I’m home and all has gone very well. The children had a good time, I hope, and were delightful. The weather was iffy, it must be said – the quite daunting heatwave in Southern Europe isn’t showing its face here – but they were keen to be at the beach and in the sea at every opportunity. Gus only gave up and came out of the water when his lips turned an interesting shade of blue.
Towards the end of the first day, they’d been in the sea and were clambering over rocks, when Zerlina called me over, because a bee was on Gus’s back. I climbed up as fast as I could but somehow, just as I reached them, she accidentally flapped her towel in his direction and the bee stung him. I just caught a glimpse, it was neither a honey nor a bumble bee and I didn’t recognise the species, but bee it must have been as it left its sting behind. Fortunately, LT had picked up an interesting shell and I was able to use its sharp edge to flick the sting out. And Gus was hugely brave. We headed back up to the road and LT went to the caravan to get anti-histamine cream while I bought ice creams all round. The bee can’t have injected a full load of venom because it didn’t redden too badly and, after the first few moments of being, quite reasonably, upset, Gus pulled himself together and was incredibly stoical. And by the next day, there was just a small red mark and he didn’t mention it.
Best throwaway remark of the week was also his. I was wondering what we could have for lunch. “Well,’ he said consideringly, “we could go to the pub…” So we did. In fact, we did so several times that week, it was our holiday too. Olivia and Rhys, children of the same age as our two, were staying at the caravan next door so they were able to renew their friendship.
We were planning to visit other beaches but it was too windy on the day we tried one of LT’s favourites (actually, it was the local pub he particularly likes and we did have a very nice lunch) and we were going to check out another on the way back, but Gus said he liked our beach best, which pleased LT, who has always thought of it as his beach too. If it had been more settled weather, we’d have spent time in Tenby, but we rather felt we needed to be within dashing distance of the caravan in case the weather changed again!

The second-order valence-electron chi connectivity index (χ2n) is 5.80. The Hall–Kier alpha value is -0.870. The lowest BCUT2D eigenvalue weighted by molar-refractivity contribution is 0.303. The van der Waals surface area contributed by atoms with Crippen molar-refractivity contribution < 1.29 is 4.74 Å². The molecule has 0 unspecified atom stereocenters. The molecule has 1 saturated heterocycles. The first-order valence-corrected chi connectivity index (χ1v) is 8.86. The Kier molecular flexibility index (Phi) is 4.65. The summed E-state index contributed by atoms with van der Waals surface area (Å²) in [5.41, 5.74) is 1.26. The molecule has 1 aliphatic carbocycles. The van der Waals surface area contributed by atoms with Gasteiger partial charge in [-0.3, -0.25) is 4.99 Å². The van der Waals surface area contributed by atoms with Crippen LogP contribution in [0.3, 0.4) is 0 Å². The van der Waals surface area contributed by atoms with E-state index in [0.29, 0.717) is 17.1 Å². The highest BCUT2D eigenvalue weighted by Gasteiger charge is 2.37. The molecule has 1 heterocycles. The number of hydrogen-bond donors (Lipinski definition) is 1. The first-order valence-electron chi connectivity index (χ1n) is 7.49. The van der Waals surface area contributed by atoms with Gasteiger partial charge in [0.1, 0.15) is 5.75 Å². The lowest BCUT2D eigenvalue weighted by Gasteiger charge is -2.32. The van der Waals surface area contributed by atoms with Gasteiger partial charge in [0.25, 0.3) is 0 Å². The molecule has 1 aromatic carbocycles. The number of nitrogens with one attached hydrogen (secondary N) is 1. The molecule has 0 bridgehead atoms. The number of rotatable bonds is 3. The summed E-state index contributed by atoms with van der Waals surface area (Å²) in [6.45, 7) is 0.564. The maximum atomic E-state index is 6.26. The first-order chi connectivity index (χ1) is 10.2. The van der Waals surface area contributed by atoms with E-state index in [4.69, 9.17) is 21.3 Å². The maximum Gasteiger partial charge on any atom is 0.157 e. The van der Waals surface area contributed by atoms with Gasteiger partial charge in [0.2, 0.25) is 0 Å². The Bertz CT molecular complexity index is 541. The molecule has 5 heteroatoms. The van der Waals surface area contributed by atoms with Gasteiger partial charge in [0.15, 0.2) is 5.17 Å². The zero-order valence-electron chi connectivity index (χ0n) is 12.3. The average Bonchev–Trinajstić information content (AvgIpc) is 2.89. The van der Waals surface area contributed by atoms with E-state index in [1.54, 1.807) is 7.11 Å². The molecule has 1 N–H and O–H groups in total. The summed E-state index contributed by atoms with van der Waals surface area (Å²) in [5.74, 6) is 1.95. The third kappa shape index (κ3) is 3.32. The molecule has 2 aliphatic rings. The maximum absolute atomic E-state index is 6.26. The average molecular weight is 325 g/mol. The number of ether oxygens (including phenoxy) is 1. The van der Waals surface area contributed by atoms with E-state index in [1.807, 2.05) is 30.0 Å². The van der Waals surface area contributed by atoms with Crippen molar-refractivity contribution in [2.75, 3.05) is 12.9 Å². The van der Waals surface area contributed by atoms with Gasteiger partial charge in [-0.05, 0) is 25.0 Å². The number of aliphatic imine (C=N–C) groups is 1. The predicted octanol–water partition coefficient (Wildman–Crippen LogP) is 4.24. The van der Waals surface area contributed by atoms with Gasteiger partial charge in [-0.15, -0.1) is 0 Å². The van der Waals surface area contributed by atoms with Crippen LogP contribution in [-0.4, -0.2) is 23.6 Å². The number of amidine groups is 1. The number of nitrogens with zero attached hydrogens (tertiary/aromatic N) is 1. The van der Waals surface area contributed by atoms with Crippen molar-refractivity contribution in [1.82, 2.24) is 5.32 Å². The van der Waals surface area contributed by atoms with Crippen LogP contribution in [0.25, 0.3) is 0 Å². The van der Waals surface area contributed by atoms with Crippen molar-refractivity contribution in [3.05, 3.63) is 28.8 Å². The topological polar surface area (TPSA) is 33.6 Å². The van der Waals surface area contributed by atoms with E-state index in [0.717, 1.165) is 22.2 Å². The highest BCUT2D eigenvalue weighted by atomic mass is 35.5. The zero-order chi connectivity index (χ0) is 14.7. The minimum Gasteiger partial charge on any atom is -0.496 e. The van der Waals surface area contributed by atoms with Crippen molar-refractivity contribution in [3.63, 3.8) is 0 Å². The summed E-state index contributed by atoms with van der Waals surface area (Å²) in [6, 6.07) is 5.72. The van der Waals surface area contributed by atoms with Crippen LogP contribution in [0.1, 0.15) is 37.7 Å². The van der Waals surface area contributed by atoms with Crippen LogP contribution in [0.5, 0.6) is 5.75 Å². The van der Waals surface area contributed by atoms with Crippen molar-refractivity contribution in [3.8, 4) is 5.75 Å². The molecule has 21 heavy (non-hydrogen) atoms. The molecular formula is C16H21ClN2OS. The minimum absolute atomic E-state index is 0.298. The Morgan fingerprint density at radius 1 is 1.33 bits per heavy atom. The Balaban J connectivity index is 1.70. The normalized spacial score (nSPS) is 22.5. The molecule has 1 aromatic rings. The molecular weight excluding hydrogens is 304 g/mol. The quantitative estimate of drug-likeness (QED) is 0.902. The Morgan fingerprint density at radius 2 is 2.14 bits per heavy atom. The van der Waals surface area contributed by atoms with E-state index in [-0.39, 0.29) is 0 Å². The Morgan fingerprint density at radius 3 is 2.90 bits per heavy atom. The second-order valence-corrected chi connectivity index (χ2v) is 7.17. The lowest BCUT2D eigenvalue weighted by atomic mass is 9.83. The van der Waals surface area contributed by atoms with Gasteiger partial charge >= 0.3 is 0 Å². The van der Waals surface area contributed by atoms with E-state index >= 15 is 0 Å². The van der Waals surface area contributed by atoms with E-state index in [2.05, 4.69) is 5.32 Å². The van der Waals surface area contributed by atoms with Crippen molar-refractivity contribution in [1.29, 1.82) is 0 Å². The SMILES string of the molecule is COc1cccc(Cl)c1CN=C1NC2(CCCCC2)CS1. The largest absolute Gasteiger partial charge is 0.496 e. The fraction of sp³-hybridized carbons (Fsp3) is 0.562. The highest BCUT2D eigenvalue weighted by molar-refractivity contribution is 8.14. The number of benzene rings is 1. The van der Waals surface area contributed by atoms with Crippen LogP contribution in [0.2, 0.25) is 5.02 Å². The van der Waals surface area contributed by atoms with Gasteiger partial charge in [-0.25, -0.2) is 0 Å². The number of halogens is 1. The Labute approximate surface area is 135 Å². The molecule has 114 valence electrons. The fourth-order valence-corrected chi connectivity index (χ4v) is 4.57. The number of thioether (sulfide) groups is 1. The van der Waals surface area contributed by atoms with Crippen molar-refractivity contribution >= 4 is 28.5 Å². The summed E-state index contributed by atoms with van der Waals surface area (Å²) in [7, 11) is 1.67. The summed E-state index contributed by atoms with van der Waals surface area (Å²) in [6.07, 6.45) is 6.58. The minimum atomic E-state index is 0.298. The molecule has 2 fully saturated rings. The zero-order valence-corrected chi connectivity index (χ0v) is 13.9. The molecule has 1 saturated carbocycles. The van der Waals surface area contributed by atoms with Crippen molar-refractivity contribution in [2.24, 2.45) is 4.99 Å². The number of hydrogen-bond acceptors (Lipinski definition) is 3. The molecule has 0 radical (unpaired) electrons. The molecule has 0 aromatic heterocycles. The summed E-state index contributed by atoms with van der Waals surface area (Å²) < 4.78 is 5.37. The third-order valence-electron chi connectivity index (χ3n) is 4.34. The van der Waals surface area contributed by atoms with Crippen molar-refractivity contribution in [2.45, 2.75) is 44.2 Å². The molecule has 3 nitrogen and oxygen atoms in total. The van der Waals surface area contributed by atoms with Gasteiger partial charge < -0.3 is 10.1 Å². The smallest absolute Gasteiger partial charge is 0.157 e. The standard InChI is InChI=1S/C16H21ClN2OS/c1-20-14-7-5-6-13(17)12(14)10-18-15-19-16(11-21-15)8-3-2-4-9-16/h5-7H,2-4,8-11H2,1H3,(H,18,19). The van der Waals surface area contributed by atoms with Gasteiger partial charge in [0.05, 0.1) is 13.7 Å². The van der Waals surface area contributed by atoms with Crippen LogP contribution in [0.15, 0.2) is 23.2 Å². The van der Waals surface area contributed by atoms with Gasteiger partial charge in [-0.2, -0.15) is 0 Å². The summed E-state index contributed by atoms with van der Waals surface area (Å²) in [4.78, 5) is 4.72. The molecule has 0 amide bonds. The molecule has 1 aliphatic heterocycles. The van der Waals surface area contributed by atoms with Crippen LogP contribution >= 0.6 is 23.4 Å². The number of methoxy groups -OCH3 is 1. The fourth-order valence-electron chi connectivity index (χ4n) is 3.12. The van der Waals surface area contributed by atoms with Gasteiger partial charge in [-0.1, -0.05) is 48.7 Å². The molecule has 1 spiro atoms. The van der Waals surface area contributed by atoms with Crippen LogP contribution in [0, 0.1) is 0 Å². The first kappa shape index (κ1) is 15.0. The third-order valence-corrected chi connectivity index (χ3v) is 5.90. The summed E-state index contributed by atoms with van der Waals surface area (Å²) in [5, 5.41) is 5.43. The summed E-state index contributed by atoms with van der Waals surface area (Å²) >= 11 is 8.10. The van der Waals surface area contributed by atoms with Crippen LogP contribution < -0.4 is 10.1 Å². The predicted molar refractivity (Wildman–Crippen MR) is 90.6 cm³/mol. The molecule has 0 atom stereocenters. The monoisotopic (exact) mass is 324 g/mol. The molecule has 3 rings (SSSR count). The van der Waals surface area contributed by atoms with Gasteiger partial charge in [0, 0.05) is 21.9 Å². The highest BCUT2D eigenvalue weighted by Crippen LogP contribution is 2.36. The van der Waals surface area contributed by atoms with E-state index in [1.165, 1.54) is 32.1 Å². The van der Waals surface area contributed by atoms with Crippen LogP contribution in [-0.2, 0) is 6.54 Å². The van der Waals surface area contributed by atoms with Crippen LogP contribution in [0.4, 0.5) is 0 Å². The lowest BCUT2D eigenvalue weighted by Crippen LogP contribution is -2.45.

We also had a couple of days in Reading, went to the cinema and the local park, played hide and seek in Tim’s garden and did all the washing and drying of clothes and towels. So Weeza and Phil will be immensely impressed – I think we managed four loads, though that included some things from home, such as a tablecloth of Tim’s.
And the return trip went well too – LT said the children were beautifully behaved in the car. I’d done them each a bag of snacks, rice cakes, cheesy biscuits, a couple of sweet biscuits and some chocolate, with a bottle of water each, and they had their tablet computers and didn’t bother him at all. And I met my four agents and after three I wondered how on earth I’d choose whom to go with, but by the time I’d seen all of them, I’d got a pretty good idea. When I got home, I went through all the figures (all have different commission rates) and talked it through with Tim, explaining why I thought one had the edge. It’s not the cheapest and three put down similar valuations, but I just feel they’re overall best. He’s agreed that if they don’t get someone at the price suggested in a fortnight, I can give joint agency with another company. So I’ve now got to write to all the others. But it’s Saturday evening and it can wait until the morning.
And I arrived home to find that the two youngest chickens have started to lay. There are two eggs that are an unusual, rather muddy greenish brown and another that is somewhat larger than any of the bantams normally lay. And the Virginia creeper needs cutting back, it’s grown right over the drawing room window.